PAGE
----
|This week's entry comes from Adam Vass of La Dispute. Another interesting idea - what can I listen to with my mom in the car? Generational gaps are fun, and so was this read.|
William Smith said it best 22 years ago and it rings just as true today, “there’s no need to argue, parents just don’t understand.” Now that I’m 22, there is very little my mom and I have in common. She likes Barry Manilow, I like Bane. She likes Modern Home & Living, I like Modern Life is War. We’ve come to terms with it, but occasionally, I think I’ve found something that my mom and I might both enjoy. More often than not, I’m wrong. Today, I sat down with her to compile the following list for Five and Alive, which I call “5 Songs I Thought My Mom Might Like but was Mistaken.”
Grown Ups – "Weed Science" (from More Songs LP, 2010)
This was a stretch, but I was hoping she could get past the d-beats and enjoy it for what it is: noodly fun guitars and perpetual adolescence. Also, it’s the only band on this list who she has seen live, and she knows a couple of the guys from an old band we were in together. As soon as the vocals enter the song though, she lets out a small laugh and asks “do I have to listen to the whole song?” I love Grown Ups for their ability to make everyone in the crowd want to throw a fist in the air and sing along, my mom dislikes them for their inability to sing.
My Heart To Joy – "All Of Life is Coming Home" (from Seasons in Verse LP, 2009)
The guys stayed at my house last week and I forgot to tell my parents they were coming, so Connecticut’s My Heart To Joy were already at a disadvantage in my mom’s eyes. I thought their catchy melodies and clean guitars would be met at least with tolerance, if not adoration. She initially thought “this reminds me of your band,” which made me question if she has ever actually listened to our band, but I took it as a compliment anyways. There wasn’t much she had to say about this song; she liked it better than the first, but didn’t expect to like any of the songs I was showing her anyways.
Make Do And Mend – "TL" (from Bodies of Water EP, 2009)
Since our band is taking some time off the road, I figured what better way to spend a vacation than on the road and decided to go along with MDAM on their summer tour. My mom doesn’t see why I can’t sit at home for longer than a month, and I can’t see why I’d want to do that. In preparation for touring with a band she has never heard or met, I showed her the closing track on my favorite EP of last year and her reaction was not what I expected. “Harmony. Yes. Like it.” Had I finally found something we can agree on? “If this was on the radio, I wouldn’t turn it off,” she elaborated, and I realized that was as much as I could ask for.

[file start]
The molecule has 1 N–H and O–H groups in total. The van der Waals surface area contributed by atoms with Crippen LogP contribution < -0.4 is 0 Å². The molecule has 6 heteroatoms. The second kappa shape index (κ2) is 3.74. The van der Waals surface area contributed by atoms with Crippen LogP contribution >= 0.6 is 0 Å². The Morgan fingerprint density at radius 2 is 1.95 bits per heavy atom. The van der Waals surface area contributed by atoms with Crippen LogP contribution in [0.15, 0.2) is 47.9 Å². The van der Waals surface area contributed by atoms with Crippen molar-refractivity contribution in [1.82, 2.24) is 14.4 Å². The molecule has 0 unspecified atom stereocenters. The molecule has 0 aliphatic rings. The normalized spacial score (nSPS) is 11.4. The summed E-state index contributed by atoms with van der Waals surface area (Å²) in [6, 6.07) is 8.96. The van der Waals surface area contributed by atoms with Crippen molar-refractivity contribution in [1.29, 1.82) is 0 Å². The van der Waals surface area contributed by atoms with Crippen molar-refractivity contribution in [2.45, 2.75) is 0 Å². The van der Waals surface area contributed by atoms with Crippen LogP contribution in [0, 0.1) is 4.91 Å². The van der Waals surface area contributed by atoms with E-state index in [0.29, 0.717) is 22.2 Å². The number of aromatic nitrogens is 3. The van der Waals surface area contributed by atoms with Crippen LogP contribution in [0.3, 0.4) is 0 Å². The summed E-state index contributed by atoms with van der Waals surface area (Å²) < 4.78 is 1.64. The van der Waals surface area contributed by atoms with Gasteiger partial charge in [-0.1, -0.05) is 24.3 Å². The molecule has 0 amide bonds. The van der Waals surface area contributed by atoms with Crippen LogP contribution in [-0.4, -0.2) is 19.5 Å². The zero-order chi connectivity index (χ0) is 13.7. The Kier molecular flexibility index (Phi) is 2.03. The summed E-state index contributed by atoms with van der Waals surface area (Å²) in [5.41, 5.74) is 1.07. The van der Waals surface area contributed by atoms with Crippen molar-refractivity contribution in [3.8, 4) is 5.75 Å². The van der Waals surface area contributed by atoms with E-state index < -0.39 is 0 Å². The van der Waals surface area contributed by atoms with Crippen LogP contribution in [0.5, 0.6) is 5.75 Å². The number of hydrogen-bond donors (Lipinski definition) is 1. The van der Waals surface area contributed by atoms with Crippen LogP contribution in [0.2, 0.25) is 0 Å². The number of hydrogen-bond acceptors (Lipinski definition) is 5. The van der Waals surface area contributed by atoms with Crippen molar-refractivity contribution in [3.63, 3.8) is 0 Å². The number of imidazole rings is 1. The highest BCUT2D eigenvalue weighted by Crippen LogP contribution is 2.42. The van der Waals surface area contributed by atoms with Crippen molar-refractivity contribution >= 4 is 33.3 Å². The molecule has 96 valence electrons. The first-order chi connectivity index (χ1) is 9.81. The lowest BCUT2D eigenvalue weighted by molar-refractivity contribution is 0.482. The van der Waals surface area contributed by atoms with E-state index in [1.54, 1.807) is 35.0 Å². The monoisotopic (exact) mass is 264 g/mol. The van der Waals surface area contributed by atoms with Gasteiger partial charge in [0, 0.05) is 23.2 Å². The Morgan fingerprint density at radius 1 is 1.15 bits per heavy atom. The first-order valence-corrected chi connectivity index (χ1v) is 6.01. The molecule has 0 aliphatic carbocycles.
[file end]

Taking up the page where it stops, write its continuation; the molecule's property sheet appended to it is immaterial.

Balance And Composure – "I Can’t Do This Alone" (from Only Boundaries EP, 2009)
B&C do something that no other band can do, which is make me feel something (usually sad, but it’s still feeling). I was hoping they could make my mom feel something other than annoyance with their music, and I was again pretty impressed with the result. The beginning of the song was “interesting,” and she was surprised that I liked the very percussive and slow intro that’s so different from the feedback and power-chords I’m accustomed to. She seemed to be enjoying it, she could understand the lyrics even, but the best quote I got was that she “doesn’t mind it.”
Into It. Over It. – "Wearing White" (from 52 Weeks LP, 2009)
Evan said it himself when I told him I was writing this article, “I am the most mom-friendly!” I thought this one was in the bag as mother-son common ground, and again, I was mistaken. While it is “not bad”, it was compared to Phoebe from Friends for his tendency to sing about whatever is actually going on around him and ramble. I think she likes that show though, so maybe that’s not a bad thing. She did like that it was a softer song, which I picked for that reason instead of “Song About Your Party” from the same record, but said he seems to “like to talk about partying,” like it’s a bad thing. Who doesn’t like to party?
She explains “I’m just old school” for her overarching excuse and apologizes to any of my friends she offended in the preceding article. I love you, Mom.